To win or regain the favor of someone by doing something that pleases them; to appease or pacify someone by making concessions.


US English

UK English

Part of speech



Appease, conciliate, mollify, pacify, satisfy, calm, soothe


Antagonize, provoke, aggravate, annoy, irk

Example sentences

  • He tried to propitiate his angry boss by bringing him a cup of coffee.
  • The CEO made a large donation to charity to propitiate the public after the company’s scandal.
  • She cooked her husband’s favorite meal to propitiate him after an argument.
  • The governor promised to propitiate the demands of the protesters.


The word “propitiate” is often used to describe efforts to appease or placate someone who is angry or upset. It can be used in a variety of contexts, such as personal relationships, business dealings, or political negotiations. The word is derived from the Latin “propitiare,” meaning “to render favorable,” and is often used in a religious or spiritual context, such as propitiating the gods or goddesses in ancient cultures.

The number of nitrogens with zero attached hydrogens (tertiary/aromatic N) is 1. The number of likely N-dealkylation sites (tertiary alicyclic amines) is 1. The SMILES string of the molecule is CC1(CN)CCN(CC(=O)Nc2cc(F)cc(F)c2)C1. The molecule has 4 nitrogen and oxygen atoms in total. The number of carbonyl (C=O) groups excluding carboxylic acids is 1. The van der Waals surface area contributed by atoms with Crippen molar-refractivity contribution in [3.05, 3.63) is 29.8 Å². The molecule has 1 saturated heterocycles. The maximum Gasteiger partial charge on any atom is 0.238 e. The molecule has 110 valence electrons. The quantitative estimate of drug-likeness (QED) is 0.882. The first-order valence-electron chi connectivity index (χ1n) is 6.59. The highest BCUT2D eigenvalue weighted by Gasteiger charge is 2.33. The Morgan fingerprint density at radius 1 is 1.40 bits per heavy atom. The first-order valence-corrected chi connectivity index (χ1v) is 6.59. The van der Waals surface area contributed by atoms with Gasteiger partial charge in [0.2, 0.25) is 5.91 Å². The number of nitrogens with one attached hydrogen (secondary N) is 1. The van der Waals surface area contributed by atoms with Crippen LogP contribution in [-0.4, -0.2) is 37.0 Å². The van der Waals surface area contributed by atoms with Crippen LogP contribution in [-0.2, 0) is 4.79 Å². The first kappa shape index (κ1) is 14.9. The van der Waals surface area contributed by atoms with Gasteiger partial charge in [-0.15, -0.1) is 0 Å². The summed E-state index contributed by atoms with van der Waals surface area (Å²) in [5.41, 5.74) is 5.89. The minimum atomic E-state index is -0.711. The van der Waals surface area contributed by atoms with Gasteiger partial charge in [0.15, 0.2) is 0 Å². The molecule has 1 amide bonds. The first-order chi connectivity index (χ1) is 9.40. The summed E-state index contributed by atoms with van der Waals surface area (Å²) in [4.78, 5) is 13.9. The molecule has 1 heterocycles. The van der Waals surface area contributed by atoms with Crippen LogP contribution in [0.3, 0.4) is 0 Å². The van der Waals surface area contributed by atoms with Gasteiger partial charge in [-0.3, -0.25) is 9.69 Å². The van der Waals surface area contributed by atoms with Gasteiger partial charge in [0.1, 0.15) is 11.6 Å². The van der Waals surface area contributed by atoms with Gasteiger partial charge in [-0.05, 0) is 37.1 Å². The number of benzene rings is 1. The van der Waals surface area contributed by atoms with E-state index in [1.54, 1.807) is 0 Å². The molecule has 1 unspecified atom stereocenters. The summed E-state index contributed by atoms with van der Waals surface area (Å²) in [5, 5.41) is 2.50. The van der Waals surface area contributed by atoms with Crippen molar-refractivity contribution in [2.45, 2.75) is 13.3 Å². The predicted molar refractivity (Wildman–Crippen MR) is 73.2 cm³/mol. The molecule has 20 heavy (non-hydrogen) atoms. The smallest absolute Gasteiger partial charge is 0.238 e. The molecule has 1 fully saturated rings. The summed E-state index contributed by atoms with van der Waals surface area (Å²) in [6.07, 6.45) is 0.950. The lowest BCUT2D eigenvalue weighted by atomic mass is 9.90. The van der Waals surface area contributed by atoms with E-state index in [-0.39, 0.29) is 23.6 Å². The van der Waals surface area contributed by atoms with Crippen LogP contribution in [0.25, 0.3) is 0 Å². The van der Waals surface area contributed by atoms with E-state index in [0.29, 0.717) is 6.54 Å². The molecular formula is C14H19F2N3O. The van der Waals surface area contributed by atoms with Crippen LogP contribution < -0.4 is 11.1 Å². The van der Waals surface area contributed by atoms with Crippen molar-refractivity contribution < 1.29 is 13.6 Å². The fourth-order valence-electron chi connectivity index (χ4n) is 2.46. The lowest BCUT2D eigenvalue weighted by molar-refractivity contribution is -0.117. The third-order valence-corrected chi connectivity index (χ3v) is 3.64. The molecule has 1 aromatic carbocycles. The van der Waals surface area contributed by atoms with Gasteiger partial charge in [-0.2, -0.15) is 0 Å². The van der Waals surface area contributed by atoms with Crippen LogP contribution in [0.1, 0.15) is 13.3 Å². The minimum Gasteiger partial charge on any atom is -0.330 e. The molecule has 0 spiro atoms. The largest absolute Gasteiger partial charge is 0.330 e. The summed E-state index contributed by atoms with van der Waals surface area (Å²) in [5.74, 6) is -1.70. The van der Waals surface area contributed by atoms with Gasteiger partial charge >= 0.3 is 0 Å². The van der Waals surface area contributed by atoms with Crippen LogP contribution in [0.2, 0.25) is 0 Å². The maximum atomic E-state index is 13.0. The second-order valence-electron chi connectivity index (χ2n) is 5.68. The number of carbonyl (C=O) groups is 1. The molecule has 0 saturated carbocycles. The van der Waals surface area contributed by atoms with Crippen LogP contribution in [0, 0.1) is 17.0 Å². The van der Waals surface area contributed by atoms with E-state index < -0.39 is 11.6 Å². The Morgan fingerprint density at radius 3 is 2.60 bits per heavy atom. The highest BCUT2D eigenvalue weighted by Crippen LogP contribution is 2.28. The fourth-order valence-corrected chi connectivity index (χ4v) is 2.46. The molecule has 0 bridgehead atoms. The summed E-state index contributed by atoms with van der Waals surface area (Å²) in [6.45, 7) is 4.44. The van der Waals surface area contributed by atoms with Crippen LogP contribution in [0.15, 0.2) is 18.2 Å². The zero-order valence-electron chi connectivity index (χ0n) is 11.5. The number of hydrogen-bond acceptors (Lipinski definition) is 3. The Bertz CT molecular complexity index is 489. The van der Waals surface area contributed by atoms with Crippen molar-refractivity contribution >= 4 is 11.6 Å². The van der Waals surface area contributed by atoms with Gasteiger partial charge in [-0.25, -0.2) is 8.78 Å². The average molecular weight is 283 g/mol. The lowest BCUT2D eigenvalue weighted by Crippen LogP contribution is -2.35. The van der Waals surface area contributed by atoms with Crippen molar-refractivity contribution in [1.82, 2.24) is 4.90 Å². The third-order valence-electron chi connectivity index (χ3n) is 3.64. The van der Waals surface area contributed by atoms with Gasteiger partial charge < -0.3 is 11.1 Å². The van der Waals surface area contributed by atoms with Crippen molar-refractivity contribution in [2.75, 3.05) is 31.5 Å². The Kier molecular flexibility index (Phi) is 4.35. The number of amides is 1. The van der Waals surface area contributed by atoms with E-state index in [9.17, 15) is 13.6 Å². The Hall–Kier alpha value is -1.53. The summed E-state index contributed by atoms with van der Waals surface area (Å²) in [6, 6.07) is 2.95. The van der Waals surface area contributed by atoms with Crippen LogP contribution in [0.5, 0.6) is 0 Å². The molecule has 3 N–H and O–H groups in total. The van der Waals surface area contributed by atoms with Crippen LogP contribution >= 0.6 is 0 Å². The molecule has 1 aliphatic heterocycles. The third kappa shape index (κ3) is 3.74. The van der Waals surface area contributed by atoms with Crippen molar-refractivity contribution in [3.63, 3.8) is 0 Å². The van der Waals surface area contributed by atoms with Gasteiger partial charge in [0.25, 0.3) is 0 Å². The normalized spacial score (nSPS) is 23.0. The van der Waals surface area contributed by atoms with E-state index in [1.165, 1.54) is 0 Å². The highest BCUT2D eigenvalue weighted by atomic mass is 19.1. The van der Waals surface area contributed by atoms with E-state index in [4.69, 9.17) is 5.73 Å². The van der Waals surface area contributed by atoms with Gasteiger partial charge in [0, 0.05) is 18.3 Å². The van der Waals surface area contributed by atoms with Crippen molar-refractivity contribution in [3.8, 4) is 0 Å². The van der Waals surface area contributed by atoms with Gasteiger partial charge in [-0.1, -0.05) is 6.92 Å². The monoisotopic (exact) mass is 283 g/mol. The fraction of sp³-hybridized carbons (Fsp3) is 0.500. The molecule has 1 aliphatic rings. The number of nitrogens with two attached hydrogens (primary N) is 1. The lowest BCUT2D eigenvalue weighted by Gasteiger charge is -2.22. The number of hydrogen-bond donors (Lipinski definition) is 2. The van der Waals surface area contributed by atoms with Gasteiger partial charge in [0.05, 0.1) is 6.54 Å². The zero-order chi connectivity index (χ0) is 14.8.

The verb “propitiate” can be used with a variety of prefixes and suffixes to create related words. For example, “propitiation” refers to the act of propitiating or appeasing someone, while “propitiatory” describes something that is meant to propitiate or appease. The prefix “pro-” means “forward,” so the word “propitiate” can be interpreted as “making something favorable go forward,” or “moving towards a more favorable outcome."

Overall, “propitiate” is a useful word to describe efforts to appease or pacify someone in a variety of contexts. It implies a willingness to make concessions or do something to win favor with someone who may be angry or upset, and can be used in both personal and professional settings